How to boost the health benefits of fruits and vegetables

Ian Landau

Summer’s bounty of fruits and vegetables does more than tempt your taste buds; it can have a powerful impact on your health. When you have more choices, there’s a greater chance that you’ll eat more produce, and that’s likely to lead to a lower risk of chronic conditions, such as heart disease, most cancers, type 2 diabetes, and obesity.

To maximize the health benefits, make these four easy changes to the way you shop for, prep, and store your fruits and vegetables.

Be organic savvy

When you buy organic, you reduce your exposure to pesticides and support a way of farming that’s good for the planet. A new analysis by Consumer Re­ports’ scientists has good news for people who find that organic produce is unavailable or too expensive. It identified 23 conventional fruits and vegetables considered low risk for pesticide residue.

Many summer favorites (blueberries, cherries, raspberries, and watermelon, for instance) are on the list. But you might want to consider organic for nectarines, peaches, and peppers (sweet or hot) because they have a high or very high pesticide risk.

See our special report on pesticides in produce and use our interactive tool to help you make smart choices in the produce aisle. And learn about the cost of organic food (it's not always pricier).

Know when to cook it

“Vitamins and minerals are lost when some foods are heated,” says Maxine Siegel, R.D., Consumer Reports’ food-testing manager. “But for some fruits and vegetables, cooking makes the nutrients more available, so your body absorbs them better.”

Cooking asparagus, cabbage, carrots, mushrooms, and peppers boosts levels of several antioxidants. And research has found that your body can extract more cancer-fighting lycopene from tomatoes if they’re cooked.

Make them last

Americans throw out almost 100 pounds of produce per person each year, on average, which isn’t good for the wallet. There are several ways to prevent produce from shriveling up and rotting before you can eat it.

Temperature and humidity are two key factors. Asparagus, broccoli, carrots, celery, grapes, lettuce, and spinach should be stored under cold, moist conditions. Put them in plastic bags that have holes, then in your refrigerator’s crisper. Stored that way, broccoli and spinach can last up to two weeks, lettuce up to three weeks, and carrots up to five months. Also, keep fruits and veggies separate. Many fruits, including apples, apricots, avocados, bananas, peaches, and plums, produce ethylene gas as they ripen, which can make other produce spoil faster­.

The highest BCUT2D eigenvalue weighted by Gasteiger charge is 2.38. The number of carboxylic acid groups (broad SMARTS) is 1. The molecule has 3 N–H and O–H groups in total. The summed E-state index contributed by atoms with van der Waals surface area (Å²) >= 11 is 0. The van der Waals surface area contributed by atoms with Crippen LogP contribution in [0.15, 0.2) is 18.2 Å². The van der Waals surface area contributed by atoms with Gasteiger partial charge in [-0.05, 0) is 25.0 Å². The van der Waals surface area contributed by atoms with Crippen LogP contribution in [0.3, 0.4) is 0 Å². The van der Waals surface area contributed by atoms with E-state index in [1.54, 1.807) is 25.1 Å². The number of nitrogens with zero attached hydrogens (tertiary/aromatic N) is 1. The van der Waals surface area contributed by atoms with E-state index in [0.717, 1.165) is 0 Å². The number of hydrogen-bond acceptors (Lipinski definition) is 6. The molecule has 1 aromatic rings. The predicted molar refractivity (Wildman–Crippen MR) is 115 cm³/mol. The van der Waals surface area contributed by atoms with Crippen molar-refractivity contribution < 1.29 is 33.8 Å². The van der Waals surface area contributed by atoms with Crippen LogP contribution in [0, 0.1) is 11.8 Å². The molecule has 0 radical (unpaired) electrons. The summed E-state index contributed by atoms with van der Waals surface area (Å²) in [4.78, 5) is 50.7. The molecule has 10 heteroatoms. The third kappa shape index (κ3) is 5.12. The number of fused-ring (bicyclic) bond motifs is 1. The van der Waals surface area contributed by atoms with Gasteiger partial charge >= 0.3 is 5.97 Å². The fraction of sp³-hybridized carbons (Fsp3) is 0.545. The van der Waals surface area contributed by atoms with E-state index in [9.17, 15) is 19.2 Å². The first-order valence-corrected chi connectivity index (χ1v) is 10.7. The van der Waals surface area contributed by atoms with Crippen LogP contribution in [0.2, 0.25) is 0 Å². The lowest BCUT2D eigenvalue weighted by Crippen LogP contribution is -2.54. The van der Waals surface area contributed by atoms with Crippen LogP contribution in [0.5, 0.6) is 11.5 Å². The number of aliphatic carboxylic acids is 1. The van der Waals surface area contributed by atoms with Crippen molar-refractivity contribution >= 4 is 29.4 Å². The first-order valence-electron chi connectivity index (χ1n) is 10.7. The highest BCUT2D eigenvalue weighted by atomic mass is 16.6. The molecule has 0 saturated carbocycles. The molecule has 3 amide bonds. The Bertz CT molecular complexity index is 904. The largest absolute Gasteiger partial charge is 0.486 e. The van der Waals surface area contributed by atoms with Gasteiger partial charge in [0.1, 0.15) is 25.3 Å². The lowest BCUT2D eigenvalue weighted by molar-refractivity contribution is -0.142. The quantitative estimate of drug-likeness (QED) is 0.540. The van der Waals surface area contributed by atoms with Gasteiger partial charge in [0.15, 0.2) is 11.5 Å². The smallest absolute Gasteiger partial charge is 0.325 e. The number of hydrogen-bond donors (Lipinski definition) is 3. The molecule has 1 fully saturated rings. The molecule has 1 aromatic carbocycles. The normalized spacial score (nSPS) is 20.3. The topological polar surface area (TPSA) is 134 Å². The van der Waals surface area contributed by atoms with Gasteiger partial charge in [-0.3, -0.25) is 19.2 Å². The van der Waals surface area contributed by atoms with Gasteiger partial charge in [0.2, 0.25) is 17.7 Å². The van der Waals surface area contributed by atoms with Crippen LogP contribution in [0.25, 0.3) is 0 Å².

Buy local, wisely

When food shopping, two-thirds of Americans check to see whether what they’re buying is locally produced, according to a survey by the Consumer Reports National Research Center. That’s a good thing. “Fruits and vegetables are often the most attractive and health-promoting when harvested at the peak of maturity,” says Diane M. Barrett, Ph.D., a specialist in the department of food science and technology at the University of California, Davis.

Because it doesn’t have to travel as far to reach your table, local produce can be picked when it’s ready. But “local” isn’t a regulated term; each market can have its own definition. Nor does it automatically mean that an item is certified organic. Organic produce should be labeled as such, and ask the seller how it defines local.

—Ian Landau

How to eat enough fruits and veggies

Most Americans don’t eat enough produce. Maybe that’s because the “eat five to nine servings a day” advice seems daunting. But one serving is a half-cup of cooked vegetables, 1 cup of raw vegetables, or 1 cup or one piece of fruit. For people over 50, that’s 4½ cups of produce per day for men and 3½ cups for women.

To get enough:

• Grill fruit, which concentrates its sweetness. Try nectarines, peaches, pineapple, or plums with a little yogurt or ice cream.
• When making a salad, think “entrée” and prepare several servings. And go beyond lettuce and tomatoes.
• Add veggies to chili, omelets, pasta dishes, and soups.
• Don’t forget chickpeas, lentils, and other kinds of beans, which count as vegetable servings.

This article also appears in the June 2015 issue of Consumer Reports on Health.

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